FirstEnergy CEO on corruption scandal: It wasn’t me

By Benjamin Storrow | 07/24/2020 01:20 PM EDT

FirstEnergy Corp. CEO Charles Jones oversees the electric utility that was linked to a bribery scheme to subsidize its coal and nuclear plants. He is denying personal involvement.

FirstEnergy Corp. CEO Charles Jones oversees the electric utility that was linked to a bribery scheme to subsidize its coal and nuclear plants. He is denying personal involvement. FirstEnergy

FirstEnergy Corp. CEO Charles Jones vehemently denied any involvement in the sweeping corruption scandal that has ensnared the Ohio House speaker, declaring in an earnings call with financial analysts today: "The CEO referenced in some of that affidavit wasn’t me."

The remarks were Jones’ first public comments and came as a criminal complaint filed by federal investigators appeared to identify the FirstEnergy CEO as playing an active role in the promotion and defense of a law that provided $1.5 billion in subsidies to a pair of nuclear plants once owned by the company. The complaint quotes a long public statement made by an unnamed CEO. Jones made the same statement verbatim during the same period and in the same setting identified by investigators (Climatewire, July 22).

Peppered with questions from financial analysts about the investigation, Jones denied any personal knowledge surrounding the alleged actions of Ohio House Speaker Larry Householder and the dark money group he is said to have controlled.


Householder and four associates were arrested on racketeering charges Tuesday. The allegations state that Householder used the money to build his political power, pass a bailout benefiting FirstEnergy’s plants and then defend it from a ballot measure.

Jones acknowledged that 25% of the $60 million paid to Generation Now, Householder’s dark money group, came from FirstEnergy. The FirstEnergy CEO effectively sought to shift the blame to FirstEnergy Solutions, the subsidiary that operated the company’s power plants until last year.

When one analyst asked whether Jones had any control over political payments made by FirstEnergy Solutions to Generation Now, the utility boss responded, "As of November 2016, when we essentially made the competitive generation business non-core, FES separated fiduciarily, financially and operationally from being a part of FirstEnergy."

He added: "I’ve had no input into any of the decisions they’ve made. Obviously, we’ve had a lot of discussions between the two companies as it relates to transition, shared services and so forth. But in terms of decisionmaking authority, mine ended in November of 2016."

FirstEnergy for years has moved to distance itself from its affiliate, as low wholesale power prices battered the nuclear and coal plants operated by FirstEnergy Solutions. The subsidiary filed for bankruptcy in 2018 and emerged as a separate company known as Energy Harbor Corp. this year.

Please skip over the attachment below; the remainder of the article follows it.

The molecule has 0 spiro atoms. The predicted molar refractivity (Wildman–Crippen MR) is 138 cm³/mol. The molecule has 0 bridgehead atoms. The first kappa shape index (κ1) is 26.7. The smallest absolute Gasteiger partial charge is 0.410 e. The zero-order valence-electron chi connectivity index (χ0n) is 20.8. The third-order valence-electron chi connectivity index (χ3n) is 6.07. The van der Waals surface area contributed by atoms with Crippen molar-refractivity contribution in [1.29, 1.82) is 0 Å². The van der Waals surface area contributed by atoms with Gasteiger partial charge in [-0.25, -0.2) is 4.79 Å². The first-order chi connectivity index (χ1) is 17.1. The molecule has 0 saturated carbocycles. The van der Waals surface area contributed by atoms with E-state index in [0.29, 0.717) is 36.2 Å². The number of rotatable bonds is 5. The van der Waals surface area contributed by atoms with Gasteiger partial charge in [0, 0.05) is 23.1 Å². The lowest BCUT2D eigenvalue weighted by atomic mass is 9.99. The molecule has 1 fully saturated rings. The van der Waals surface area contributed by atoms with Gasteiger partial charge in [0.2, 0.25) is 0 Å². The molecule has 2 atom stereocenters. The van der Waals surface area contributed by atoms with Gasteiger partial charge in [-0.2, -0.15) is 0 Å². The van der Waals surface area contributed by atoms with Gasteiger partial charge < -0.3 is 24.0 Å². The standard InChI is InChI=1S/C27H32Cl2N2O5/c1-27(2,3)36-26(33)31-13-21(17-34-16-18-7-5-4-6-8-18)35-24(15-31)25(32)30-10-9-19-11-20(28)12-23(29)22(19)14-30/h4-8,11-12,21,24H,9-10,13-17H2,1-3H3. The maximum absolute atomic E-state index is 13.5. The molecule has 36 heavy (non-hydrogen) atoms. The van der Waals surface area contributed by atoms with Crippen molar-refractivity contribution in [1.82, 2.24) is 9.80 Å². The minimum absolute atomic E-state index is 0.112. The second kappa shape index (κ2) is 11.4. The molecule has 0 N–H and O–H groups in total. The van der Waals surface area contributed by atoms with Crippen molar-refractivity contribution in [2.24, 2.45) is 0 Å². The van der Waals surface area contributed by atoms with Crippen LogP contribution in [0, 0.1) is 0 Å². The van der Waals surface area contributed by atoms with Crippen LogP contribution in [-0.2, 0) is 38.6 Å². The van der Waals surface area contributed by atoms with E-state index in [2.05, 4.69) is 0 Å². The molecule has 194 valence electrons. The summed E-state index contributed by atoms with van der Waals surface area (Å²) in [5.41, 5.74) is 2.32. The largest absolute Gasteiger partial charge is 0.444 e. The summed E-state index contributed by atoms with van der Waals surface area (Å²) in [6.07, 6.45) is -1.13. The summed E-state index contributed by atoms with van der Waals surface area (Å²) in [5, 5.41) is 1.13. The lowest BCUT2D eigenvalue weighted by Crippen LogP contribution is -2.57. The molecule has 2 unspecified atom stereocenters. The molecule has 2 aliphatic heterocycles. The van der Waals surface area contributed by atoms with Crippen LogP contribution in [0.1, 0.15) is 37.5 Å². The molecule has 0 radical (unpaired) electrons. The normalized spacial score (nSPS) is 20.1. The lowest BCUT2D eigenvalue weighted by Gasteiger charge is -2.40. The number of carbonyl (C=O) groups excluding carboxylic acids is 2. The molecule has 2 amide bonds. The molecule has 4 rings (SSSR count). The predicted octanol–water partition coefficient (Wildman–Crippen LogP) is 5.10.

Another analyst asked Jones what gave him the confidence to state FirstEnergy had acted properly in relation to H.B. 6, the legislation that provided funding to the two nuclear plants and a pair of coal plants in which the company maintained a stake.

"The financial support we provided to House Bill 6 isn’t complicated," the CEO replied. "We know what we did. We know why we did it. We’re looking forward to sharing that with the Department of Justice. That’s what gives me the confidence to be able to say that we acted properly."

Jones grew frustrated at one point in the call, asking analysts if they could ask any questions about the company’s financial earnings. Some obliged, but many continued to pepper Jones with questions about the investigation. Many of their questions focused on the links between FirstEnergy and FirstEnergy Solutions.

Jones asserted the shared services between the parent and subsidiary largely included operations like human relations and did not include external affairs like lobbying. That seemed to contradict bankruptcy documents reviewed by the Energy and Policy Institute, a utility watchdog that supports clean energy. An Energy Harbor filing describing the arrangement specifically said shared services included external affairs, the institute reported.

At another point, an analyst asked Jones if he had any plans on stepping down. The company has reshuffled some of its executive team in the months leading up to the scandal breaking.

"I think I’ve said that I have made no definitive retirement plans, and it certainly won’t be this year," Jones said. "And I absolutely am not going to, you know, I’m not going to not do my part to help restore the reputation of this company to what it duly deserves."